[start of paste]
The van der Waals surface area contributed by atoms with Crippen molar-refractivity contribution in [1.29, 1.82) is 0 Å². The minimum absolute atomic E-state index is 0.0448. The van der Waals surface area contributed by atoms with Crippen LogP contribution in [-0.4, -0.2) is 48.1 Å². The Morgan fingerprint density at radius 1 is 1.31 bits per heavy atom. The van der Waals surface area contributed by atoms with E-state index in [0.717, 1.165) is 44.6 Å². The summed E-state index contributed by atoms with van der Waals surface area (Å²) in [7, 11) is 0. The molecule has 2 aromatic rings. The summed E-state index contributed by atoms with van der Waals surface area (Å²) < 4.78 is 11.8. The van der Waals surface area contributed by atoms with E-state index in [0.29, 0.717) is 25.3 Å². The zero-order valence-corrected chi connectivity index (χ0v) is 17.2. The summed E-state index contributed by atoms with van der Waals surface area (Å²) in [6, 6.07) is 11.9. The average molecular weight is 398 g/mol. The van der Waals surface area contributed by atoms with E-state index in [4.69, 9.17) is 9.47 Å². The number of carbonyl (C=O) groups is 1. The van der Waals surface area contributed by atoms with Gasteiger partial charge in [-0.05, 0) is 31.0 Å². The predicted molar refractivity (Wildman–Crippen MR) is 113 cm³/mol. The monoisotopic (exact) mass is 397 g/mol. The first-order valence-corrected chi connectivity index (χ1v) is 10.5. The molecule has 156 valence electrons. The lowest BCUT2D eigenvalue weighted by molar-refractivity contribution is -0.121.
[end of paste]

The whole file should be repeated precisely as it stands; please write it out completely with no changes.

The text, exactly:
The van der Waals surface area contributed by atoms with Crippen molar-refractivity contribution in [1.29, 1.82) is 0 Å². The minimum absolute atomic E-state index is 0.0448. The van der Waals surface area contributed by atoms with Crippen LogP contribution in [-0.4, -0.2) is 48.1 Å². The Morgan fingerprint density at radius 1 is 1.31 bits per heavy atom. The van der Waals surface area contributed by atoms with E-state index in [0.717, 1.165) is 44.6 Å². The summed E-state index contributed by atoms with van der Waals surface area (Å²) in [7, 11) is 0. The molecule has 2 aromatic rings. The summed E-state index contributed by atoms with van der Waals surface area (Å²) < 4.78 is 11.8. The van der Waals surface area contributed by atoms with E-state index in [0.29, 0.717) is 25.3 Å². The zero-order valence-corrected chi connectivity index (χ0v) is 17.2. The summed E-state index contributed by atoms with van der Waals surface area (Å²) in [6, 6.07) is 11.9. The average molecular weight is 398 g/mol. The van der Waals surface area contributed by atoms with E-state index in [4.69, 9.17) is 9.47 Å². The number of carbonyl (C=O) groups is 1. The van der Waals surface area contributed by atoms with Gasteiger partial charge in [-0.05, 0) is 31.0 Å². The predicted molar refractivity (Wildman–Crippen MR) is 113 cm³/mol. The monoisotopic (exact) mass is 397 g/mol. The first-order valence-corrected chi connectivity index (χ1v) is 10.5. The molecule has 156 valence electrons. The lowest BCUT2D eigenvalue weighted by molar-refractivity contribution is -0.121.